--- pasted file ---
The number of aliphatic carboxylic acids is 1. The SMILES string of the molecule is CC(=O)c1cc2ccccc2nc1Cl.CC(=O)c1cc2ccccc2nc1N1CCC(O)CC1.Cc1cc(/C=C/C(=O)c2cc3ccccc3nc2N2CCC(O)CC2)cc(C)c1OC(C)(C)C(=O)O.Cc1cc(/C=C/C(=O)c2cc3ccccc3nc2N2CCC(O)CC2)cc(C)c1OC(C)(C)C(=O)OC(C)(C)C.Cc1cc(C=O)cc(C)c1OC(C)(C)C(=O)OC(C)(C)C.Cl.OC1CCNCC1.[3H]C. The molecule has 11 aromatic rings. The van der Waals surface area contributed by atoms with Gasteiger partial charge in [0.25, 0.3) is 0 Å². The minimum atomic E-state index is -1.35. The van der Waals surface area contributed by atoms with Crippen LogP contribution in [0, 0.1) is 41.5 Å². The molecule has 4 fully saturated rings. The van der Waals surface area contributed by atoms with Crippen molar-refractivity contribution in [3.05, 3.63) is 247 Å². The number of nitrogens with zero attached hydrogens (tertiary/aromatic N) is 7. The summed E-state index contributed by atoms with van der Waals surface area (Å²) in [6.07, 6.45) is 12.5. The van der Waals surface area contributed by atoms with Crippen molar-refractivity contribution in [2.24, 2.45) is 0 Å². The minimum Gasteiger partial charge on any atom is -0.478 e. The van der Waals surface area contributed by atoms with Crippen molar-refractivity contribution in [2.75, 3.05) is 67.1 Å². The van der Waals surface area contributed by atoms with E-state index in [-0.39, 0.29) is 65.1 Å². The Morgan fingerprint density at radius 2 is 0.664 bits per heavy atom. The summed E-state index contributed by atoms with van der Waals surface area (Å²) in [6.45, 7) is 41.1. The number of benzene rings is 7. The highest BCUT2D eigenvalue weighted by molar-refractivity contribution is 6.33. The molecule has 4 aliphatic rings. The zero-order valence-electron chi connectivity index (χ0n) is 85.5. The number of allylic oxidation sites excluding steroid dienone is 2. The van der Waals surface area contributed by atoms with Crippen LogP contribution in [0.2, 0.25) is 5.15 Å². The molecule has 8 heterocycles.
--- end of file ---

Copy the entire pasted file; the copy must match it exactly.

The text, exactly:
The number of aliphatic carboxylic acids is 1. The SMILES string of the molecule is CC(=O)c1cc2ccccc2nc1Cl.CC(=O)c1cc2ccccc2nc1N1CCC(O)CC1.Cc1cc(/C=C/C(=O)c2cc3ccccc3nc2N2CCC(O)CC2)cc(C)c1OC(C)(C)C(=O)O.Cc1cc(/C=C/C(=O)c2cc3ccccc3nc2N2CCC(O)CC2)cc(C)c1OC(C)(C)C(=O)OC(C)(C)C.Cc1cc(C=O)cc(C)c1OC(C)(C)C(=O)OC(C)(C)C.Cl.OC1CCNCC1.[3H]C. The molecule has 11 aromatic rings. The van der Waals surface area contributed by atoms with Gasteiger partial charge in [0.25, 0.3) is 0 Å². The minimum atomic E-state index is -1.35. The van der Waals surface area contributed by atoms with Crippen LogP contribution in [0, 0.1) is 41.5 Å². The molecule has 4 fully saturated rings. The van der Waals surface area contributed by atoms with Crippen molar-refractivity contribution in [3.05, 3.63) is 247 Å². The number of nitrogens with zero attached hydrogens (tertiary/aromatic N) is 7. The summed E-state index contributed by atoms with van der Waals surface area (Å²) in [6.07, 6.45) is 12.5. The van der Waals surface area contributed by atoms with Crippen molar-refractivity contribution in [2.24, 2.45) is 0 Å². The minimum Gasteiger partial charge on any atom is -0.478 e. The van der Waals surface area contributed by atoms with Crippen molar-refractivity contribution in [2.75, 3.05) is 67.1 Å². The van der Waals surface area contributed by atoms with E-state index in [-0.39, 0.29) is 65.1 Å². The Morgan fingerprint density at radius 2 is 0.664 bits per heavy atom. The summed E-state index contributed by atoms with van der Waals surface area (Å²) in [6.45, 7) is 41.1. The number of benzene rings is 7. The highest BCUT2D eigenvalue weighted by molar-refractivity contribution is 6.33. The molecule has 4 aliphatic rings. The zero-order valence-electron chi connectivity index (χ0n) is 85.5. The number of allylic oxidation sites excluding steroid dienone is 2. The van der Waals surface area contributed by atoms with Crippen LogP contribution in [0.2, 0.25) is 5.15 Å². The molecule has 8 heterocycles.